# divisible by

prove that

divisible by

#### Soroban

MHF Hall of Honor
Hello, dapore!

I haven't solved it yet, but I know a few tricks . . .

Prove that:

. . $$\displaystyle \underbrace{x^{9999} + x^{8888} + x^{7777} + \hdots + x^{1111} + 1}_A\:\text{ is divisible by }\;\underbrace{x^9 + x^8 + x^7 + \hdots + x + 1}_B$$

Multiply $$\displaystyle A$$ by $$\displaystyle \frac{x^{1111}-1}{x^{1111}-1}\!:$$

. . $$\displaystyle A \;=\;\frac{x^{1111}-1}{x^{1111}-1}\cdot\frac{x^{9999} + x^{8888} + x^{7777} + \hdots + x^{1111} + 1}{1}$$ . $$\displaystyle =\;\frac{x^{11,110}-1}{x^{1111}-1}$$

Multiply $$\displaystyle B$$ by $$\displaystyle \frac{x-1}{x-1}\!:$$

. . $$\displaystyle B \;=\; \frac{x-1}{x-1}\cdot\frac{x^9 + x^8 + x^7 + \hdots x + 1}{1} \;=\; \frac{x^{10}-1}{x-1}$$

Hence, we have:

. . $$\displaystyle \frac{A}{B} \;=\;\frac{x^{11,110} - 1}{x^{1111}-1}\cdot\frac{x-1}{x^{10}-1}$$

Does this inspire anyone? . . . Anyone? Anyone?

• #### TKHunny

Only 10 terms? Try long division.

This will not only prove it but produce the result.

No, really. It will be fun. You've been saving that stack of scratch paper too long, anyway.

• dapore

#### TheCoffeeMachine

$$\displaystyle \underbrace{x^{9999}+x^{8888}+x^{7777}+\hdots+x^{1111}+1}_{P(x)}\:\text{ is divisible by}\;\underbrace{x^9 + x^8 + x^7 + \hdots + x + 1}_{Q(x)}$$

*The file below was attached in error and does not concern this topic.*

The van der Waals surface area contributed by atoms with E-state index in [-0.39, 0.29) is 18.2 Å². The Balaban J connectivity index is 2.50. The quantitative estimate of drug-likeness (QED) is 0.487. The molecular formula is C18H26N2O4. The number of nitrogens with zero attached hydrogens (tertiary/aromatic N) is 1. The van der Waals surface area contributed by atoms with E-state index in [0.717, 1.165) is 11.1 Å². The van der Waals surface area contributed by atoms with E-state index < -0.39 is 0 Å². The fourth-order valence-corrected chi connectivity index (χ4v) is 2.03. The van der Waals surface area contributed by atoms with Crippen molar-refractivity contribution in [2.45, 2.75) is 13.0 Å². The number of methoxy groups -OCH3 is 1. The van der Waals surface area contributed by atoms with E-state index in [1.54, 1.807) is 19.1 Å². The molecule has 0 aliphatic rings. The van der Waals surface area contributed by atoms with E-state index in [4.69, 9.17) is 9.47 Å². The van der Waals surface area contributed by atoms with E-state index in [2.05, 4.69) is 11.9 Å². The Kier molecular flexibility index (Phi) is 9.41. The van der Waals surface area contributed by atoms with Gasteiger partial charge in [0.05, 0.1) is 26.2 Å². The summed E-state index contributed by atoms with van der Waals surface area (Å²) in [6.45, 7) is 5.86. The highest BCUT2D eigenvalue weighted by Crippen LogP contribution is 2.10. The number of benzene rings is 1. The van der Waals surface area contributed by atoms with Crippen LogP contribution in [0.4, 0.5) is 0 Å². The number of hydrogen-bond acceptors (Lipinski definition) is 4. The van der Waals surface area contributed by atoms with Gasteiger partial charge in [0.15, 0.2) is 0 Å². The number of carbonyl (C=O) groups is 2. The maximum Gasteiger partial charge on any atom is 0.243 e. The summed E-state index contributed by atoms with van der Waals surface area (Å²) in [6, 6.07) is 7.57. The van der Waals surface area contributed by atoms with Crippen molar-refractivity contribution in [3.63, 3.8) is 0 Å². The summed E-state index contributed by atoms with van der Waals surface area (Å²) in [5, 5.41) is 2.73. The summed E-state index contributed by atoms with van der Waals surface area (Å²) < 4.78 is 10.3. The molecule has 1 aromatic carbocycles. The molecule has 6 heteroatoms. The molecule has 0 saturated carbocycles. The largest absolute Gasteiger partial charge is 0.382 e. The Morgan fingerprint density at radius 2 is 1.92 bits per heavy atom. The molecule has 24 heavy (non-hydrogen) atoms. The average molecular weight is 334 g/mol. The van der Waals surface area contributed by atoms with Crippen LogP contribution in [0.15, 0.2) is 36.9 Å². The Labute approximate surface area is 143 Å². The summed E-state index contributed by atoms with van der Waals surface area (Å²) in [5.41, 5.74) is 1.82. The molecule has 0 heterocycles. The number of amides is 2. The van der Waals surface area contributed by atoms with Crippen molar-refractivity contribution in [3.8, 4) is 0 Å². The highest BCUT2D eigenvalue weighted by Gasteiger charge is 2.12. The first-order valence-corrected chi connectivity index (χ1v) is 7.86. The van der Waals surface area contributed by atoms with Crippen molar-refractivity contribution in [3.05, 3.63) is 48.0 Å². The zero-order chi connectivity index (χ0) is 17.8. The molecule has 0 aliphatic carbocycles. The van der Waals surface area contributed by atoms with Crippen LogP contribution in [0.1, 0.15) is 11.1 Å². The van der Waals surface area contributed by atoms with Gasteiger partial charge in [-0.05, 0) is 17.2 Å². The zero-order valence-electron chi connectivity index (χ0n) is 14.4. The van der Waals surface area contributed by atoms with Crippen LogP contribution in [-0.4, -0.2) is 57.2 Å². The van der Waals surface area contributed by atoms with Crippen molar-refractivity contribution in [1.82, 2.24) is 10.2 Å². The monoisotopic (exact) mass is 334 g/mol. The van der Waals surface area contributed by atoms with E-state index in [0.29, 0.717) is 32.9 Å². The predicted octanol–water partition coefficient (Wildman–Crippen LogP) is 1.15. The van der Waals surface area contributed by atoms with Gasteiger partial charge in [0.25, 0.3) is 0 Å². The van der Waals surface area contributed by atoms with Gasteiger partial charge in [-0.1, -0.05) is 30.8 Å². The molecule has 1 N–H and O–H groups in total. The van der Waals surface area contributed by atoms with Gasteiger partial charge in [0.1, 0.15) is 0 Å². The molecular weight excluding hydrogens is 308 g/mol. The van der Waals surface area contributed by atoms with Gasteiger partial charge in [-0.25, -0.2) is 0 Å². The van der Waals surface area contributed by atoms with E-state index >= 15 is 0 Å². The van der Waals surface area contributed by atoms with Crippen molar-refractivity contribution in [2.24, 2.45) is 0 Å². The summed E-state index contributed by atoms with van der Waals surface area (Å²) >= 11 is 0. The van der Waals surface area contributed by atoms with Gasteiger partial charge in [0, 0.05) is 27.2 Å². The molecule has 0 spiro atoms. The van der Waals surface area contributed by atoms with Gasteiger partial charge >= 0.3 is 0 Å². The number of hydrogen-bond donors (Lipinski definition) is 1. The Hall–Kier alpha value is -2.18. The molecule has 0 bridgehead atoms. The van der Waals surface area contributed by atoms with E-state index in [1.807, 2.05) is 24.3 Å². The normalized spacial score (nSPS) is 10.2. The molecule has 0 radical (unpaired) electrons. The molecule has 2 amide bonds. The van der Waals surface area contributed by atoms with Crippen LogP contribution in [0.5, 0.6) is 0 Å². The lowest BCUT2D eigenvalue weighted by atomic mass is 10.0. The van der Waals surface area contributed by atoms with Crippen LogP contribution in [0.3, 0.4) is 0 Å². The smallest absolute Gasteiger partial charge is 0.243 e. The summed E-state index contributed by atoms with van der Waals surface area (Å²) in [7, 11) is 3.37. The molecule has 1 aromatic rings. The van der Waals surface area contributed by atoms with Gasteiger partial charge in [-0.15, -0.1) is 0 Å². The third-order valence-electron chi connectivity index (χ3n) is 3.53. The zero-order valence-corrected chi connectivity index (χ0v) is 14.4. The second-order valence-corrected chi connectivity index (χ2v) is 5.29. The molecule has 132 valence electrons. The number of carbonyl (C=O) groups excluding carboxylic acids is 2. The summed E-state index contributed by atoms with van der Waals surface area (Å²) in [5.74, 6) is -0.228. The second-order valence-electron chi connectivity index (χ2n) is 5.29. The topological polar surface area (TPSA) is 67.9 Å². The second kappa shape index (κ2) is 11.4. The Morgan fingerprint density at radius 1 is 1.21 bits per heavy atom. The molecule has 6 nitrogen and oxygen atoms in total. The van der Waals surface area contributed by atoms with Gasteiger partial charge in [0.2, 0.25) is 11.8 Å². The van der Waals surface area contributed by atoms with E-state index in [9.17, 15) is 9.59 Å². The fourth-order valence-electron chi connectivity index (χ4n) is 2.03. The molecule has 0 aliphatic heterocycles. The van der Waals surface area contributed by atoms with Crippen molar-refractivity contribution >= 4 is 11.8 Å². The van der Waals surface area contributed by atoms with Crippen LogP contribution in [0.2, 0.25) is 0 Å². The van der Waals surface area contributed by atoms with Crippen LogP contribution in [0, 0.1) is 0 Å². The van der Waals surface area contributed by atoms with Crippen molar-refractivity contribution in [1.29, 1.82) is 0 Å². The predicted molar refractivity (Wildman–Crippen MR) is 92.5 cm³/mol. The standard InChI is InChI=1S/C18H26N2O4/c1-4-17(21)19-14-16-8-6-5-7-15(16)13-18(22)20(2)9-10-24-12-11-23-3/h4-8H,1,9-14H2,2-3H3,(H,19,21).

We have $$\displaystyle P(x)= Q(x^{1111})$$. Since $$\displaystyle Q(x) = 0$$ for $$\displaystyle x_{k}=\cos\frac{2k\pi}{10}+i\sin\frac{2k\pi}{10}$$, $$\displaystyle \qquad (k = 1, 2, 3, \dots, 9)$$ and $$\displaystyle x_{k}^{1111}=\cos\frac{2222k\pi}{10}+i\sin\frac{2222k\pi}{10}=\cos(222k\pi+\frac{2k\pi}{10})+i\sin(222k\pi+\frac{2k\pi}{10})=x_{k}$$, it follows that $$\displaystyle P(x^{k})=Q(x_{k}^{1111})=Q(x_{k})=0.$$ Therefore, $$\displaystyle Q(x)|P(x)$$. (Clapping)

• dapore and AllanCuz

#### AllanCuz

We have $$\displaystyle P(x)= Q(x^{1111})$$. Since $$\displaystyle Q(x) = 0$$ for $$\displaystyle x_{k}=\cos\frac{2k\pi}{10}+i\sin\frac{2k\pi}{10}$$, $$\displaystyle \qquad (k = 1, 2, 3, \dots, 9)$$ and $$\displaystyle x_{k}^{1111}=\cos\frac{2222k\pi}{10}+i\sin\frac{2222k\pi}{10}=\cos(222k\pi+\frac{2k\pi}{10})+i\sin(222k\pi+\frac{2k\pi}{10})=x_{k}$$, it follows that $$\displaystyle P(x^{k})=Q(x_{k}^{1111})=Q(x_{k})=0.$$ Therefore, $$\displaystyle Q(x)|P(x)$$. (Clapping)
Okay I'm a little slow...but what?! We came up with $$\displaystyle x_k = e^{ i \frac{2k \pi }{10} }$$ how?

• dapore

#### TheCoffeeMachine

Okay I'm a little slow...but what?! We came up with $$\displaystyle x_k = e^{ i \frac{2k \pi }{10} }$$ how?
We see that $$\displaystyle G(x) = \dfrac{x^{10}-1}{x-1}$$ (by either using Soroban's trick or just recalling that $$\displaystyle a+ar+ar^2+ar^3+ \cdots+ar^{n}=\sum_{k=0}^{n}ar^k= a\left(\frac{1-r^{n+1}}{1-r}\right)$$ and realising that $$\displaystyle G(x)$$ is a case of that where $$\displaystyle a = 1$$ and $$\displaystyle r = x$$, and $$\displaystyle n = 9$$). We have $$\displaystyle G(x) = 0 \Rightarrow\dfrac{x^{10}-1}{x-1} = 0 \Rightarrow x^{10}-1 = 0 \Rightarrow x_{k} = e^{ i\frac{2k \pi }{10}}$$, which are all roots of $$\displaystyle g(x)$$, except of course $$\displaystyle x = 1$$. Thus $$\displaystyle G(x) = 0[/Math] for \(\displaystyle x_k = e^{ i \frac{2k \pi }{10}}$$\)$$\displaystyle , \(\displaystyle (1\le{k}\le{9}).$$\)

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• dapore and AllanCuz